QUALITY: One of England’s largest teaching hospitals has achieved a dramatic turnaround in the care and survival of patients with sepsis after developing a tool to hold individual clinicians to account for their care.
Doctors at Nottingham University Hospitals Trust believe their work, covering more than 600 patients, could be adopted by other trusts and help save lives and improve patient outcomes.
They developed an individualised feedback and audit process which reports monthly to consultants, junior doctors and nurses about how well they and their teams cared for specific patients.
Their care is “red, amber, green” rated and given a score on how well the team complied with guidelines for treating severe sepsis.
It was prompted by an initial assessment of the trust’s sepsis care in 2005, which showed the trust was just 15 per cent compliant with the international guidelines launched that year.
As a result of the new tool, and a local commissioning for quality and innovation premium, the trust has improved to up to 80 per cent compliance earlier this year. Its crude mortality rate for sepsis cases admitted to critical care has fallen from 42 to 28 per cent over the same period, while trust-wide standardised mortality for septicaemia has fallen from 119 to 86 per cent since 2009.
The treatment of patients with sepsis, a time critical condition which can lead to multi-organ failure and death, has been identified as a national CQUIN priority for 2015-16 with a value of 0.25 per cent of a provider’s contract value.
There are 102,000 cases of sepsis each year in the UK and 36,000 deaths, costing the NHS an estimated £2bn a year. Sepsis kills more people a year than bowel cancer, breast cancer and prostate cancer combined.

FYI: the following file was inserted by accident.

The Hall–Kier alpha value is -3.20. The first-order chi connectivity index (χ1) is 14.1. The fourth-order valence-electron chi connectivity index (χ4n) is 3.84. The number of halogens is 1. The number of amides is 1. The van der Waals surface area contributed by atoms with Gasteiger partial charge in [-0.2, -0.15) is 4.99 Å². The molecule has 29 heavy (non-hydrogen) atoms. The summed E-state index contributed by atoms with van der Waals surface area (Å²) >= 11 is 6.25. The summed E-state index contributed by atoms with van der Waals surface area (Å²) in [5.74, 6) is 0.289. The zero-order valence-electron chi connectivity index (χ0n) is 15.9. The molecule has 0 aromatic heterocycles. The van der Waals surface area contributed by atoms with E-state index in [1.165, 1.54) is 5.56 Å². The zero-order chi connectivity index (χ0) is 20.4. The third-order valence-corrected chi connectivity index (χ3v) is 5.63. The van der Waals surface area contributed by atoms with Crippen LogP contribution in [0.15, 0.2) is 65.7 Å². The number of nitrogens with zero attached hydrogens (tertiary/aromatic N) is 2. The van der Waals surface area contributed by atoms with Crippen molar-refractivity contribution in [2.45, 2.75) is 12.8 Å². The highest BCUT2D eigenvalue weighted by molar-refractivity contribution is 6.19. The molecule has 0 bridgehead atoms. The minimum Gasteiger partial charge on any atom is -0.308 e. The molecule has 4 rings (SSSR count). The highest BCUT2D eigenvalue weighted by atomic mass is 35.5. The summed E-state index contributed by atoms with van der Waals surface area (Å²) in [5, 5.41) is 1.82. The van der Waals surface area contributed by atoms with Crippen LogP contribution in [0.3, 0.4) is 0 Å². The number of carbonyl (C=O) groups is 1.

Acute and critical care medicine consultant at NUH and sepsis lead Dr Mark Simmonds said he believed the individual feedback had led to a change in practice by staff and improved outcomes. The trust is now applying the process to a range of other conditions including cardiac arrest, early warning score policy and emergency surgery pathways, he added.
Dr Simmonds said the audit process identified “who was seeing the patient and where, who was getting involved in their care and when key decisions were made. For every case we sent a simple traffic light report back to the treating team as rapidly as possible and where there were issues we made comments.”
He added: “We have moved from audit being an institutionalised dull and boring process into something that actually makes a difference. Audit is now part of the intervention.”
The trust also took action where poor care was identified and Dr Simmonds cited one case where the local coroner was informed as a result of the audit. In other cases issues were referred to the trust’s associate medical director for patient safety.
Dr Simmonds said this accountability was an important element of the audit tool, saying: “If you make teams and individuals aware of their performance they will improve. Everyone thinks they are doing the best for their patients but if they are not they will learn and improve from that far more than they will a lecture or email.
“The way you move from blame to accountability is that blame is always negative whereas accountability can be both positive and negative.”
Information supplied to HSJ
10 April 2015